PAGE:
Jonathan authored over 90 papers and book chapters on topics such as diabetes mellitus, health problems of American Indians, and quality of care among Medicare beneficiaries. He served as a leader in a number of professional organizations, including as President of the American Health Quality Association, President of the Washington Academy of Family Physicians, Chair of the American Academy of Family Physicians Commission on Quality, and as a member of Executive Committee of the American Medical Association–convened Physician Consortium for Performance Improvement.
Jonathan’s friends note that he “failed” retirement at least once. In recent years, he was the CEO of Global to Local, a Seattle-based nonprofit whose mission is to advance health equity and improve health in U.S. communities through application of best practices from around the world. In addition, he was a Clinical Professor of Global Health and Family Practice at the University of Washington. He was on the board of the nonprofit Swedish Health System.
During the COVID pandemic, Jonathan volunteered to help administer vaccination programs to the Seattle homeless community. Never one to sit still, he maintained a rigorous training regime for his yearly climbing trips. After forty years, he picked up his trumpet and joined both a local jazz band and a community concert band.
In 2010, Jonathan had a rare father-daughter opportunity to climb Mt. Kilimanjaro, the Roof of Africa, alongside a college roommate and his son. This success rekindled Jonathan’s passion for climbing. He went on to climb the tallest mountains in North and South America and undertake three major expeditions in the Himalayas. In every climbing party, he was the steady voice, administering equal measures of advice for health and life.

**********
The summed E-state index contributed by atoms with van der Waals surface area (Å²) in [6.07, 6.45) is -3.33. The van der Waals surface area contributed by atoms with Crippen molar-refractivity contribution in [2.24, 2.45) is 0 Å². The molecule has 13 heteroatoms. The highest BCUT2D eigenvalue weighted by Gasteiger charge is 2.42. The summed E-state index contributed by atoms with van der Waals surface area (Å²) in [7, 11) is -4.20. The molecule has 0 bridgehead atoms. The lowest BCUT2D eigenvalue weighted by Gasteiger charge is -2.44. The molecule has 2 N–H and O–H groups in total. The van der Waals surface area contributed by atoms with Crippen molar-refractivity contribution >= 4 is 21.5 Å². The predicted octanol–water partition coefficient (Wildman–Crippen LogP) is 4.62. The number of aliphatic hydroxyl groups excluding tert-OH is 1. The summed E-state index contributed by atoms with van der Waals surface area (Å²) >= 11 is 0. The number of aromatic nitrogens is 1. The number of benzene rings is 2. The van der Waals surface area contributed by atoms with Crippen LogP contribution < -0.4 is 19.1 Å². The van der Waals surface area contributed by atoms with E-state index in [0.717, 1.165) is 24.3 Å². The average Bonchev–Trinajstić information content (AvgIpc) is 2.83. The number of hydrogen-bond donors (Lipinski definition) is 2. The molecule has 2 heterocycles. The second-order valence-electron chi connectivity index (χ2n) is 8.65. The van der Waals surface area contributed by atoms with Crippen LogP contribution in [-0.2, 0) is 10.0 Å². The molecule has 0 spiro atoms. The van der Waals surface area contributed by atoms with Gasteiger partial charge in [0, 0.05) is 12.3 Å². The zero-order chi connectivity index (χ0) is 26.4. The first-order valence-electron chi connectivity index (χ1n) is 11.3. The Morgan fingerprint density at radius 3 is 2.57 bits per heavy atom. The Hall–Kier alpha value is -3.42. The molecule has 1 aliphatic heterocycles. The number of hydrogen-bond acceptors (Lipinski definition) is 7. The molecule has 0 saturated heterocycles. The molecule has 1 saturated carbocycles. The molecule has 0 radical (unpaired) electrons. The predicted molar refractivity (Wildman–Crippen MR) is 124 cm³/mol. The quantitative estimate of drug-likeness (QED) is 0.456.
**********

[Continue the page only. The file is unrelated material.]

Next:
Rarely demonstrative, Jonathan was always practical with a dose of good spirits and playful humor to accompany his wisdom. Dr. Sugarman changed lives and health care systems using his familiar warmth, humility, and integrity. He did so with a love for humanity and a desire to live every day to its fullest.
Along with his wife Terese Sullivan, Jonathan is survived by his daughter Maya Sugarman of Pasadena, California and three brothers, Irwin Sugarman of Sante Fe, New Mexico, Alan Sugarman of New York City (both attorneys), and Dr. Stanley Sugarman of Ridgefield, Washington. Jonathan, through his love and support of family was a brother and uncle to Terese’s three brothers, two sisters, their spouses, and their children.
Online condolences, stories, memories, and photos may be shared on: https://tinyurl.com/jonathansugarman
Gifts in memory of Dr. Sugarman may be made to a cause that deeply moved him---the Juniper Fund (https://www.thejuniperfund.org/). “The mission of the Juniper Fund is to support and empower families and communities impacted by the loss of Himalayan high-altitude workers.”